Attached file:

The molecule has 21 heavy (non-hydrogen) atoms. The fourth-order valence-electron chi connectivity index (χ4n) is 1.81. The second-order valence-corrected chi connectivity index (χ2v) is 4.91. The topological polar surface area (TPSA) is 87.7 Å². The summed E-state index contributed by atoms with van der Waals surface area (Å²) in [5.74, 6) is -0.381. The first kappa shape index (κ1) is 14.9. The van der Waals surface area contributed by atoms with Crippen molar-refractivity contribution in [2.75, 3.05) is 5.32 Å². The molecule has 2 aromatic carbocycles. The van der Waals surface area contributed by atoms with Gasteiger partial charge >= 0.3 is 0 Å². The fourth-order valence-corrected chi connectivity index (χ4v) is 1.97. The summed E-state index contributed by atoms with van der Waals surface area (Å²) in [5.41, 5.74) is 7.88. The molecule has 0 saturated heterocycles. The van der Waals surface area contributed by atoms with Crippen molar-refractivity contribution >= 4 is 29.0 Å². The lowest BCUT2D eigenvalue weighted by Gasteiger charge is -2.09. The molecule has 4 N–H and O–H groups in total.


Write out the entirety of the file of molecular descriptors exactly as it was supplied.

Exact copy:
The molecule has 21 heavy (non-hydrogen) atoms. The fourth-order valence-electron chi connectivity index (χ4n) is 1.81. The second-order valence-corrected chi connectivity index (χ2v) is 4.91. The topological polar surface area (TPSA) is 87.7 Å². The summed E-state index contributed by atoms with van der Waals surface area (Å²) in [5.74, 6) is -0.381. The first kappa shape index (κ1) is 14.9. The van der Waals surface area contributed by atoms with Crippen molar-refractivity contribution in [2.75, 3.05) is 5.32 Å². The molecule has 2 aromatic carbocycles. The van der Waals surface area contributed by atoms with Gasteiger partial charge >= 0.3 is 0 Å². The fourth-order valence-corrected chi connectivity index (χ4v) is 1.97. The summed E-state index contributed by atoms with van der Waals surface area (Å²) in [5.41, 5.74) is 7.88. The molecule has 0 saturated heterocycles. The van der Waals surface area contributed by atoms with Crippen molar-refractivity contribution >= 4 is 29.0 Å². The lowest BCUT2D eigenvalue weighted by Gasteiger charge is -2.09. The molecule has 4 N–H and O–H groups in total.